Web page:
The leadership of Associated Volume Buyers (AVB) pulled out all the stops to rally member dealers around the Brand Source flag during last month’s annual convention and buy fair here.
Citing significant consumer awareness of the two-year-old national branding campaign, the $4 billion buying group hammered home the message that Brand Source represents the independents’ best weapon in winning back share from rapacious national chains.
Indeed, the theme of the show, “Vision Becomes Reality,” was designed to underscore the strides that the Brand Source banner has made since it was first conceived four years ago.
Some 92 percent of AVB’s 1,800 member dealers have since joined the Brand Source bandwagon, although only about half of those have committed to exterior Brand Source signage. Upping that level, said executive director Bob Lawrence, represents a key challenge for the group.
“We’re asking you to give up some local autonomy to create a national awareness,” he exhorted dealers.
That awareness, built from network television commercials, syndicated TV game show sponsorships and tabloid/insert programs, is considerable. According to Lawrence, 15 percent of consumers cited Brand Source as the place they would go if they were to buy an appliance within the next six months, behind only Sears (64 percent), Best Buy (35 percent) and Lowe’s (24 percent).
In addition, AVB’s e-tail site, BrandSource.com, is second only to Sears in online sales of major appliances, with $3 million in annual volume vs. $5 million for Sears.com, Lawrence said.
What’s more, Brand Source ranked fifth in unaided brand awareness in CE — traditionally the weakest category for independents — trailing only Best Buy, Circuit City, Wal-Mart and Sears.
AVB plans to press its advantage by increasing its media exposure in 2003, with the goal of growing the number of Brand Source impressions 25 percent to nearly half a billion among its target female demographic, and to almost 2.5 billion among all adults over 18.
“This will drive even more customers to your store,” Lawrence told the membership. “Now you must tie your store to Brand Source to take advantage of these customers.”
To help spur the transition, AVB has launched an exterior signage co-op program that will subsidize half the cost of a sign up to $2,500.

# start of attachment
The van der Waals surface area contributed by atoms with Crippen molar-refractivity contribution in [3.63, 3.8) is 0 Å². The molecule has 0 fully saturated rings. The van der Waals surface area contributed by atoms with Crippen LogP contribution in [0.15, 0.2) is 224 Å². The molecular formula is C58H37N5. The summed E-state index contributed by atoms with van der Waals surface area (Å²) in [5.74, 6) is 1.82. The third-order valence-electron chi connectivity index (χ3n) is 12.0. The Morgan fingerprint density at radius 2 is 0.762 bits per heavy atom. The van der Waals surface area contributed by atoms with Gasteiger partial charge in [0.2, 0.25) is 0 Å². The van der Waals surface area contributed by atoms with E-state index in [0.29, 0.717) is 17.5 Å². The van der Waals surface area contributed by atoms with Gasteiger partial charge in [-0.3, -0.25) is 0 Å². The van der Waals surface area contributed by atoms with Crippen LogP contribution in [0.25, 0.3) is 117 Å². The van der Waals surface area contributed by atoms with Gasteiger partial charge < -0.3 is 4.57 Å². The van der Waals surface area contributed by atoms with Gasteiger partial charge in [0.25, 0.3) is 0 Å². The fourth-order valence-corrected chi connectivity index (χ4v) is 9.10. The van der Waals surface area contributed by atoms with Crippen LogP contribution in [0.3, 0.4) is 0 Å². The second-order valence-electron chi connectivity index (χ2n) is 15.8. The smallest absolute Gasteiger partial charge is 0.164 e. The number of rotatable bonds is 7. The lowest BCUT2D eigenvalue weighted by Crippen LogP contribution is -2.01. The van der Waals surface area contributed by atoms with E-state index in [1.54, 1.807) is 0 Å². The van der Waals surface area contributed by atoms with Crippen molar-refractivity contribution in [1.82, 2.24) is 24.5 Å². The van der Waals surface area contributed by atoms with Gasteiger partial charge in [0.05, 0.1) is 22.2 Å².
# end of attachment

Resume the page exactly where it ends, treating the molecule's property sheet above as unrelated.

Dealers were also encouraged by a rousing Star Wars parody that kicked off the convention. The filmed segment showed Brand Source X-wing fighters attacking and ultimately destroying a Death Star bearing the Lowe’s, Home Depot, Best Buy and Circuit City logos, as an ethereal voiceover whispered “Use the Source.”
Among other AVB initiatives announced at the show:
- A partnership with the True Value hardware dealer co-op that includes a turnkey outdoor grill program and a test of renting room in True Value distribution centers and trucks;
- A new ExpertCare insurance program that leverages the group’s size to provide competitive major medical, vision, dental, life and AD&D insurance for dealer employees;
- A turnkey CE program with leased modular displays designed to make electronics retailing “a no brainer,” according to AVB’s electronics general manager Jim Ristow.
- Expansion of the Appliance Gallery program, in which products are grouped by manufacturer rather than category. Participating dealers are showing a 20 percent to 30 percent month-over-month gain following their conversions.
Lawrence reported that despite some upward and downward spikes, AVB’s overall business has been good and sales are up, buoyed in part by “a lot of no-interest promotions.” Showing particular strength this summer was the refrigeration, laundry, projection TV and DVD categories, he said.
Looking ahead, Lawrence expects “more of the same” for the balance of the third quarter, and sees “no indication that the fourth quarter won’t be better than last year.”
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